Against this backdrop of continual innovation, medical device manufacturers face unique challenges to comply with significant regulatory changes in Europe and the United States—some that could support new product development, while others could hinder it.
These challenges also offer a significant opportunity to streamline business processes and data management for improved compliance, stronger collaboration, and greater efficiency.
Modernizing Product Development
Evolving compliance rules such as the new Medical Device Regulation (MDR) in Europe include sweeping changes regarding how manufacturers and distributors demonstrate the safety and efficacy of products. Companies will be required to show clinical evidence for all products as well as maintain systems and documents to remain compliant throughout the device lifecycle.
One way companies are responding is by adopting modern technology solutions for improved nimbleness and flexibility. Roche Diagnostics, for one, found that unified cloud applications can help maintain compliance and better facilitate collaboration across geographies. An evolving regulatory environment means it was no longer feasible to have disparate content without central access, the company said.
“When our regulators and legal team started looking at a lot of these things, it was through the pharma lens of the business, which is larger, not medical device/diagnostic,” said Ayaz Malik, head of diagnostic digital communications at Roche Diagnostics. “We had to explain we are regulated differently, and we don’t have the same burden as pharma.”
Whether regulatory authorities are tightening rules around medical devices or responding to market innovation, manufacturers must be prepared to demonstrate their products are safe and effective across the total lifecycle using a wider array of data sources.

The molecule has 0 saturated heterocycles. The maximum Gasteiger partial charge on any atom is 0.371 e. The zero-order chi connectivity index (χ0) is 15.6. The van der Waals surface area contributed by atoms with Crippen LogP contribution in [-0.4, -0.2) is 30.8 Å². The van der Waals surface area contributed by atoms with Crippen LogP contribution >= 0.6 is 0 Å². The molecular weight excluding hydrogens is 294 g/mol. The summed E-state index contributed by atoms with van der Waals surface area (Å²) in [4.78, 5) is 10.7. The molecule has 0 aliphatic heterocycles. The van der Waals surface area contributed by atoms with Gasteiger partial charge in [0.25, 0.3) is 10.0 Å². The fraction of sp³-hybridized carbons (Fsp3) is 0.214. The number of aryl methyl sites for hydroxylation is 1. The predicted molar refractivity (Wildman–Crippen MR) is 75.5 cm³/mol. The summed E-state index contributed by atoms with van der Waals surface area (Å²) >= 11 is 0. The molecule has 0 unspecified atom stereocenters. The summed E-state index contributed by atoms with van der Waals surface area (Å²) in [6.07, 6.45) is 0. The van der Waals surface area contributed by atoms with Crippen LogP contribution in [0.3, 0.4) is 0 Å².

Five strategies can help meet these compliance challenges while streamlining business processes and creating efficiency.
1. Gain a Complete View of Data
With the scale and complexity of data expanding, medical device companies are driving to assemble and analyze data faster. Much of this data is spread across information silos. As a result, device companies are increasingly looking to modern clinical data management systems, including an electronic data capture (EDC), that collect and clean this clinical data, all in one system.
Nearly 60 percent of medical device manufacturers say clinical data management rules are the most challenging component of Europe’s new MDR. An equal percentage of companies say they don’t have a strategy for compliance.1 Having a strategy that includes a complete view of data can help with preparation and ongoing compliance.
2. Establish a Single Source of Truth for Greater Insights
During a clinical trial, many disparate documents are gathered together into a trial master file (TMF) and submitted to regulators. In an eTMF, processes and documentation move from paper to electronic. An active eTMF operating model manages all processes and documents in real time, as they are executed, to maintain a constant state of inspection-readiness.
Documentation is a particularly important aspect of MDR, requiring that documents on a variety of business processes, including clinical trials, finances, outsourcing strategies, and even organizational design, are easily accessible to health authorities. Documentation, clinical evaluation, and traceability of devices require close alignment of fields that are often siloed today. However, an active eTMF model brings all documents together in one easily accessible system.
Improved visibility into trial documentation and processes strengthens collaboration among clinical teams and other partners. One top 20 medical device company reported $1.2 million in annual cost reduction within two years of adopting an active eTMF model.2
3. Elevate Quality Processes
The U.S. Food and Drug Administration (FDA), and Europe under MDR, are demanding more from manufacturers throughout their quality control processes, including more audit trails across the product lifecycle.